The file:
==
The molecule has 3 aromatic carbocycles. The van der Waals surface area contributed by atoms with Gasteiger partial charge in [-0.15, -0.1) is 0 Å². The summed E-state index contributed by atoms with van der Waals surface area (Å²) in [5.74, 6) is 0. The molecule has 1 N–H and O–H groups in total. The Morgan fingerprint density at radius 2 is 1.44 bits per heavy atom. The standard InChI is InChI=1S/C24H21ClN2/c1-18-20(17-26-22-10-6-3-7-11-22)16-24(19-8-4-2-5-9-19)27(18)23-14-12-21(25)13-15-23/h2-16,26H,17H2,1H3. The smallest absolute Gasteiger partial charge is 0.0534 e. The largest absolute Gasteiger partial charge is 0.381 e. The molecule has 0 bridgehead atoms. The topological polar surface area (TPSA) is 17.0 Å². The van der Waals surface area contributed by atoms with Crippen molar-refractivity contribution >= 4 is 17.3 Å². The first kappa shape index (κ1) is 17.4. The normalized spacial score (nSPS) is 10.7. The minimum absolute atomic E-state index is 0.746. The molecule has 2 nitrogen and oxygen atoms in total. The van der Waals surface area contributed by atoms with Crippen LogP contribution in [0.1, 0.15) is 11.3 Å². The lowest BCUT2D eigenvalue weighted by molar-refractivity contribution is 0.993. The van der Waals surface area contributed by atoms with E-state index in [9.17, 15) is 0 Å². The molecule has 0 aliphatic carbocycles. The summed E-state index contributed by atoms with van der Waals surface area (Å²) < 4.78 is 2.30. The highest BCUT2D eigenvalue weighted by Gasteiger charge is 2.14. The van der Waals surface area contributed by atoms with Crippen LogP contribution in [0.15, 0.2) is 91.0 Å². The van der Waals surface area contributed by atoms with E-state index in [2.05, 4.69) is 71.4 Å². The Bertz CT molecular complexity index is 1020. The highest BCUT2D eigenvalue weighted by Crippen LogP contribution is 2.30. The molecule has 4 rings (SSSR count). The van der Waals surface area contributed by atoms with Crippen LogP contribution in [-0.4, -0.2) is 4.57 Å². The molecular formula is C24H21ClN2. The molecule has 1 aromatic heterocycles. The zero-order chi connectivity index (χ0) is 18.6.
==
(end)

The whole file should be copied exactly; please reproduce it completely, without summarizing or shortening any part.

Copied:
The molecule has 3 aromatic carbocycles. The van der Waals surface area contributed by atoms with Gasteiger partial charge in [-0.15, -0.1) is 0 Å². The summed E-state index contributed by atoms with van der Waals surface area (Å²) in [5.74, 6) is 0. The molecule has 1 N–H and O–H groups in total. The Morgan fingerprint density at radius 2 is 1.44 bits per heavy atom. The standard InChI is InChI=1S/C24H21ClN2/c1-18-20(17-26-22-10-6-3-7-11-22)16-24(19-8-4-2-5-9-19)27(18)23-14-12-21(25)13-15-23/h2-16,26H,17H2,1H3. The smallest absolute Gasteiger partial charge is 0.0534 e. The largest absolute Gasteiger partial charge is 0.381 e. The molecule has 0 bridgehead atoms. The topological polar surface area (TPSA) is 17.0 Å². The van der Waals surface area contributed by atoms with Crippen molar-refractivity contribution >= 4 is 17.3 Å². The first kappa shape index (κ1) is 17.4. The normalized spacial score (nSPS) is 10.7. The minimum absolute atomic E-state index is 0.746. The molecule has 2 nitrogen and oxygen atoms in total. The van der Waals surface area contributed by atoms with Crippen LogP contribution in [0.1, 0.15) is 11.3 Å². The lowest BCUT2D eigenvalue weighted by molar-refractivity contribution is 0.993. The van der Waals surface area contributed by atoms with E-state index in [9.17, 15) is 0 Å². The molecule has 0 aliphatic carbocycles. The summed E-state index contributed by atoms with van der Waals surface area (Å²) < 4.78 is 2.30. The highest BCUT2D eigenvalue weighted by Gasteiger charge is 2.14. The van der Waals surface area contributed by atoms with Crippen LogP contribution in [0.15, 0.2) is 91.0 Å². The van der Waals surface area contributed by atoms with E-state index in [2.05, 4.69) is 71.4 Å². The Bertz CT molecular complexity index is 1020. The highest BCUT2D eigenvalue weighted by Crippen LogP contribution is 2.30. The molecule has 4 rings (SSSR count). The van der Waals surface area contributed by atoms with Crippen LogP contribution in [-0.4, -0.2) is 4.57 Å². The molecular formula is C24H21ClN2. The molecule has 1 aromatic heterocycles. The zero-order chi connectivity index (χ0) is 18.6.